However, it quickly became apparent that our new daughter wasn't psychotic, she hadn't ever had boundaries or consequences. When expecting obedience for obedience sake failed, I realized I needed some advice on how to deal with a child that wasn't compliant and had a strong will.
I'm happy to report that this book was EXACTLY the blueprint I needed to proceed and undo 7 years of no discipline. We are working with a psychiatrist now to wean her off her medications because by using the techniques in this book, we are coming along very well and we haven't had a "tantrum" in weeks. She still sometimes tests her boundaries but thanks to this book, they don't ruin our day or week any longer. We deal with the issue and whatever resulting consequences there may be and we move on. I especially appreciate the advice to "either write the ticket (consequence) or give the lecture...not both" If she might not understand the reason, we go with the lecture and defining expectations for next time. If she understands, we go with the consequence which includes a written apology so she can prove to us she understands without us having to go through a lecture.
(side note, the written apology idea didn't come from this book, it came from a blog. But when she's punished, she gets a reasonable consequence and she has to write a 4 part apology and the apology has become the most effective part of the punishment. It has to say (1) what she did wrong and apologize for it. (2) why it was wrong (3) how she thinks it made us or whoever she wronged feel and (4) how she will choose to behave next time. For example, yesterday she got in trouble for painting her nails AFTER I'd told her not to (the punishment was for disobedience and not for the nails). Her apology was: "I'm sorry that I disobeyed you and painted my nails after you told me not to. It was wrong because I am supposed to obey. It probably made you feel angry and like I don't respect you. Next time I am tempted to disobey, I will remember to respect you and trust that you know what is best for me." The consequence is that she didn't get to go with me to the nail salon yesterday afternoon like I'd planned as a surprise. Now she knows that when I make a decision she doesn't like, it might be because I didn't give her all the information and she needs to trust me.)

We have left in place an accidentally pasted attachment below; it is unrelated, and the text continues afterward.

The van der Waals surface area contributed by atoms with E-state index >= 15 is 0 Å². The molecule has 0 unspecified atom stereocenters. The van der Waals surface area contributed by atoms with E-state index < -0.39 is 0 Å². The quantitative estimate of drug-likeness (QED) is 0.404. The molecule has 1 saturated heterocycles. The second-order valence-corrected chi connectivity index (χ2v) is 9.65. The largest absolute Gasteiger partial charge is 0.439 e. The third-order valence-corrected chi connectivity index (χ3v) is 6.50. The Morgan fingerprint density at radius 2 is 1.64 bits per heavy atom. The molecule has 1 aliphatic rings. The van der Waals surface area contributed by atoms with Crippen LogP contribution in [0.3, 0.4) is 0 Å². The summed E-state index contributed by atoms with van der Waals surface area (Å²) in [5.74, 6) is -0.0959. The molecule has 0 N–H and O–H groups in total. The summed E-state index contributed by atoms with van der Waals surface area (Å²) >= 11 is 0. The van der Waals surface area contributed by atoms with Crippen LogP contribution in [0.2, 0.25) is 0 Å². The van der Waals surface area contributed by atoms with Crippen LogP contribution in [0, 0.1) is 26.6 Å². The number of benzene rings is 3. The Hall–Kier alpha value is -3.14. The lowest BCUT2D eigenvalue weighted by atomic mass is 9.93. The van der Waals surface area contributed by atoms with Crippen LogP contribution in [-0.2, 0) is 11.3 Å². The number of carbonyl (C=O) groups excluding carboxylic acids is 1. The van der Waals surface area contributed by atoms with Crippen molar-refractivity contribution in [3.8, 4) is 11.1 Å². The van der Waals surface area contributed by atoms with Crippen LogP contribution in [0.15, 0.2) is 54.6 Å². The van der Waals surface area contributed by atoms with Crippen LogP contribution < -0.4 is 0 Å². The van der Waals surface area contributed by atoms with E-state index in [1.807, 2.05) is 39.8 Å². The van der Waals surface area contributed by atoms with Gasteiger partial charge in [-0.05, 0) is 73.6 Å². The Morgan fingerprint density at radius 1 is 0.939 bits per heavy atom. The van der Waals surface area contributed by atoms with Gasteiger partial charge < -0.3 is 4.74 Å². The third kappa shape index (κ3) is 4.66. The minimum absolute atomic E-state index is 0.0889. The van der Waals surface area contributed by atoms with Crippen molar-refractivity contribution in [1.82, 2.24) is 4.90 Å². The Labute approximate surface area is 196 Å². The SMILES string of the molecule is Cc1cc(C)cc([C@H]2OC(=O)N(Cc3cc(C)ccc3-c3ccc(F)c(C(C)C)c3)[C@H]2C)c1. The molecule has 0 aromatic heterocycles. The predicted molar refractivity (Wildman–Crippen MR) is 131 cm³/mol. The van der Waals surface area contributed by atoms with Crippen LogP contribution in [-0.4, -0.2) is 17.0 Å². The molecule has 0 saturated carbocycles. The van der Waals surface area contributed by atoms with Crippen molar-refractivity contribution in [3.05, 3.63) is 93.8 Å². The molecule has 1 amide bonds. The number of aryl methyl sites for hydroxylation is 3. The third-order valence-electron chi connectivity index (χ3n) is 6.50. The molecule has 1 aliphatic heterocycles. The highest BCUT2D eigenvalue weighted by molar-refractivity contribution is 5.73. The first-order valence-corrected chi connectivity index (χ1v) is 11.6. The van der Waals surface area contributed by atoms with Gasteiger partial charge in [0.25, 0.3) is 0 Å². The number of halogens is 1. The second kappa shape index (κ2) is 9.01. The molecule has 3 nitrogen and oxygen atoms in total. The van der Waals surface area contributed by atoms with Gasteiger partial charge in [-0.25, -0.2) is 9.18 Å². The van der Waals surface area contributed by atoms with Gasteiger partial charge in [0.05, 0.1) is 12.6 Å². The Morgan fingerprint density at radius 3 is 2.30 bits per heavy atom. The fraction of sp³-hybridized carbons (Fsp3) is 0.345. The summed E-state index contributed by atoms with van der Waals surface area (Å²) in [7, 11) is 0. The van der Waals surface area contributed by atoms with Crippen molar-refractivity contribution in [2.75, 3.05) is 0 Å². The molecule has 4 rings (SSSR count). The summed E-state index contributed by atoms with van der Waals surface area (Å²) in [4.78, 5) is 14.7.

I appreciated that the book didn't dwell for long drawn out intervals beating a dead horse. The author explains the concept, gives some examples, and moves on. I hate parenting books that act as though I'm not smart enough to learn the concept if they don't repeat themselves for 4 chapters.
This book has made a difference in our house. We give her the expected results and time limits and I'm constantly awed at how smart and creative she can be at getting to those results when I let her have control of her process. Sometimes she falls short but by giving her our clear expectations, she almost always chooses to meet or exceed them and we are so proud of her progress given the set of unfortunate circumstances that led to her being here with us.
- A. Musser
Don't let religious comments keep you away.
- Nothing really matters